In topology, the cartesian product of topological spaces can be given several different topologies. One of the more obvious choices is the box topology, where a base is given by the Cartesian products of open sets in the component spaces. Another possibility is the product topology, where a base is given by the Cartesian products of open sets in the component spaces, only finitely many of which can be not equal to the entire component space.
While the box topology has a somewhat more intuitive definition than the product topology, it satisfies fewer desirable properties. In particular, if all the component spaces are compact, the box topology on their Cartesian product will not necessarily be compact, although the product topology on their Cartesian product will always be compact. In general, the box topology is finer than the product topology, although the two agree in the case of finite direct products (or when all but finitely many of the factors are trivial).
Given such that
The name box comes from the case of Rn, the basis sets look like boxes or unions thereof.
- The box topology is completely regular
- The box topology is neither compact nor connected
- The box topology is not first countable (hence not metrizable)
- The box topology is not separable
- The box topology is paracompact (and hence normal and completely regular) if the continuum hypothesis is true
Example - Failure at continuity
The following example is based on the Hilbert cube. Let Rω denote the countable cartesian product of R with itself, i.e. the set of all sequences in R. Equip R with the standard topology and Rω with the box topology. Define:
So all the component functions are the identity and hence continuous, however we will show f is not continuous. To see this, consider the open set
Suppose f were continuous. Then, since:
there should exist such that But this would imply that
which is false since for Thus f is not continuous even though all its component functions are.
Example - Failure at compactness
Consider the countable product where for each i, with the discrete topology. The box topology on will also be the discrete topology. Consider the sequence given by
Since no two points in the sequence are the same, the sequence has no limit point, and therefore is not compact, even though its component spaces are.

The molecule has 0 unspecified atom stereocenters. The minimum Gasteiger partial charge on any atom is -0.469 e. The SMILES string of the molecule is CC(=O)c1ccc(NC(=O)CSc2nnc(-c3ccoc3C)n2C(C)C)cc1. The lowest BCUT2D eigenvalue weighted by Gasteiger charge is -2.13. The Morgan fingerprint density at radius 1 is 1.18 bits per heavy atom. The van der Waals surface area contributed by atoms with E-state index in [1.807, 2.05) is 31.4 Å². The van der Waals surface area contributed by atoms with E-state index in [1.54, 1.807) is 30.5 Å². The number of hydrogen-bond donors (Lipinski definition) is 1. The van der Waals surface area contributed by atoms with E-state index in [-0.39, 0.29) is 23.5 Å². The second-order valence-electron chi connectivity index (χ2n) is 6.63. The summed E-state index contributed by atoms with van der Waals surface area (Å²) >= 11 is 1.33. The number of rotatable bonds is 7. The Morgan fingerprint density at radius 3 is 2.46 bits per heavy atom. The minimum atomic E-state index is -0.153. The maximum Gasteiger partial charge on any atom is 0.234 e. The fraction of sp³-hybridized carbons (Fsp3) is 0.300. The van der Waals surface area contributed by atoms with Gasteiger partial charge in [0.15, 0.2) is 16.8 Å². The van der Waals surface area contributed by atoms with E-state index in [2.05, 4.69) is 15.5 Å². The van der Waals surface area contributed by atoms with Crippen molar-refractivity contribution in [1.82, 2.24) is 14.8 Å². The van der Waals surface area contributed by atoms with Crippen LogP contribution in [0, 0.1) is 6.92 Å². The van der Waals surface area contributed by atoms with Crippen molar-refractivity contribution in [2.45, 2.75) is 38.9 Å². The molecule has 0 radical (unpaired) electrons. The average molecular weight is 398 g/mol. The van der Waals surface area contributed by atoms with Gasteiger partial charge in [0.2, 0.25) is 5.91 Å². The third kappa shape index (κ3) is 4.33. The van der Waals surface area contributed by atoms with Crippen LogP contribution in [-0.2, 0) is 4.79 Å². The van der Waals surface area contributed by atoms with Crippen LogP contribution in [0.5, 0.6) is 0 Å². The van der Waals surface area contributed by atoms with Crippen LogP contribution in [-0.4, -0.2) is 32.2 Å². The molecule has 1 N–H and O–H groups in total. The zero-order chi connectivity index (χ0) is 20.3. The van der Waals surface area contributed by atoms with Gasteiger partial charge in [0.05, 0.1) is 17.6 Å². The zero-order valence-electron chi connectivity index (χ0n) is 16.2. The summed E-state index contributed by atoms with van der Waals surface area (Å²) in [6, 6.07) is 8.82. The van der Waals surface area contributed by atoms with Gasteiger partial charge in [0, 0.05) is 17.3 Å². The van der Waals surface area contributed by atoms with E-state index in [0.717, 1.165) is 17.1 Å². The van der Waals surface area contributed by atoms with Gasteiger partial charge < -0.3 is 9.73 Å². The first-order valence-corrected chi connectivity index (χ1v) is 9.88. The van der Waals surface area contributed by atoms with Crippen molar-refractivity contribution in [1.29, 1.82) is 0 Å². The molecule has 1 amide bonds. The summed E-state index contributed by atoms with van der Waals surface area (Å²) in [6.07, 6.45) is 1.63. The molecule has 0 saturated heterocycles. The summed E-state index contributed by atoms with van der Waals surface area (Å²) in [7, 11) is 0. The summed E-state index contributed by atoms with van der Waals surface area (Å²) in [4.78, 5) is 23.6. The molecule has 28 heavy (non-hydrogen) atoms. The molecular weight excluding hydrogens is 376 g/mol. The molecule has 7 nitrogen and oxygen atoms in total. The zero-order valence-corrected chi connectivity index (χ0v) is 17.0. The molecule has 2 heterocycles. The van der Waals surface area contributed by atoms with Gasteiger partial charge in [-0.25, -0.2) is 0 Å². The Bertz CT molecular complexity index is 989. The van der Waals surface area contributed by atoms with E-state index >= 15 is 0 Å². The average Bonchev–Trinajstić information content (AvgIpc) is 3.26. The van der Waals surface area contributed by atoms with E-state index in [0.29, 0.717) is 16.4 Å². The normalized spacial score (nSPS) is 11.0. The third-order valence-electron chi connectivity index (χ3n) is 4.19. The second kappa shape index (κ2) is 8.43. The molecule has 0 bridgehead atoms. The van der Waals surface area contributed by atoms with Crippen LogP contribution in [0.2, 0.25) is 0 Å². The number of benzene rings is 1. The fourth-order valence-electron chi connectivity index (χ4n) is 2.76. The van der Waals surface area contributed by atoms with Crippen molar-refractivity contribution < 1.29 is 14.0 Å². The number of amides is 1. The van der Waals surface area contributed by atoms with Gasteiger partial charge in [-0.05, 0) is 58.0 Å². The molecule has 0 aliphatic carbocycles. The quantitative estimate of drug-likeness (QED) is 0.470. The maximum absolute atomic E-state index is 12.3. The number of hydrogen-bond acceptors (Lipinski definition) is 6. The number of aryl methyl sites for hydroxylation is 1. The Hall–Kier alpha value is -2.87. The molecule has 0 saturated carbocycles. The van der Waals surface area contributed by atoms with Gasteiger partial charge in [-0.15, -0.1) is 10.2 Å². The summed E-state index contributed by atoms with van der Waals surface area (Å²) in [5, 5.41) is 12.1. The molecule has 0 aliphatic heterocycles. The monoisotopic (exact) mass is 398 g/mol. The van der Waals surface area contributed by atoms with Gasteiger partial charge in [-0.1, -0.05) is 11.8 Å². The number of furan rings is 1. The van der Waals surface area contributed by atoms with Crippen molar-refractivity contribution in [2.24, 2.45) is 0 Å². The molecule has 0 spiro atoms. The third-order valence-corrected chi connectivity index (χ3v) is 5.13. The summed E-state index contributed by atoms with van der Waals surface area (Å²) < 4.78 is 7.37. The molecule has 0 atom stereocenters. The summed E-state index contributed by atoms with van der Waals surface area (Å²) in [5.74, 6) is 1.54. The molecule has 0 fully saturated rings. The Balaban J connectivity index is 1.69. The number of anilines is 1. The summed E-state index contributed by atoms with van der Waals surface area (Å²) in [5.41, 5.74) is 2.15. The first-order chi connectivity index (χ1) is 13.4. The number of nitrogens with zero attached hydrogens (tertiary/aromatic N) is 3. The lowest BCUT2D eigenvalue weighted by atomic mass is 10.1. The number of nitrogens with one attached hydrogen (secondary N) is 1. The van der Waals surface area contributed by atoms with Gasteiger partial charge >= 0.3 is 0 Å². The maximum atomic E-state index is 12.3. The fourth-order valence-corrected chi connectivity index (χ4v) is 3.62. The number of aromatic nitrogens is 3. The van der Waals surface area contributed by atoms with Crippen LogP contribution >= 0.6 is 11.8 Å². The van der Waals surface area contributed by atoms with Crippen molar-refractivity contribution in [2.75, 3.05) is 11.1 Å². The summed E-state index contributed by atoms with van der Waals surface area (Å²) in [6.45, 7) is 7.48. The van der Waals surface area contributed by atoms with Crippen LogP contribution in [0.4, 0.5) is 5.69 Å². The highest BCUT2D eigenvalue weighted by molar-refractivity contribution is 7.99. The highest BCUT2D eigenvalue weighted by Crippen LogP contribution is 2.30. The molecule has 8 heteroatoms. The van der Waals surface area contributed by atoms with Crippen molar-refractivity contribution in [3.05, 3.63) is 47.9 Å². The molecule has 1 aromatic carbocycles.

Convergence in the box topology
Topologies are often best understood by describing how sequences converge. In general, a Cartesian product of a space with itself over an indexing set is precisely the space of functions from to , denoted . The product topology yields the topology of pointwise convergence; sequences of functions converge if and only if they converge at every point of .
Because the box topology is finer than the product topology, convergence of a sequence in the box topology is a more stringent condition. Assuming is Hausdorff, a sequence of functions in converges in the box topology to a function if and only if it converges pointwise to and there is a finite subset and there is an such that for all the sequence in is constant for all . In other words, the sequence is eventually constant for nearly all and in a uniform way.
Comparison with product topology
The basis sets in the product topology have almost the same definition as the above, except with the qualification that all but finitely many Ui are equal to the component space Xi. The product topology satisfies a very desirable property for maps fi : Y → Xi into the component spaces: the product map f: Y → X defined by the component functions fi is continuous if and only if all the fi are continuous. As shown above, this does not always hold in the box topology. This actually makes the box topology very useful for providing counterexamples—many qualities such as compactness, connectedness, metrizability, etc., if possessed by the factor spaces, are not in general preserved in the product with this topology.
- Willard, 8.2 pp. 52–53,
- Steen, Seebach, 109. pp. 128–129.
- Scott, Brian M. "Difference between the behavior of a sequence and a function in product and box topology on same set". math.stackexchange.com.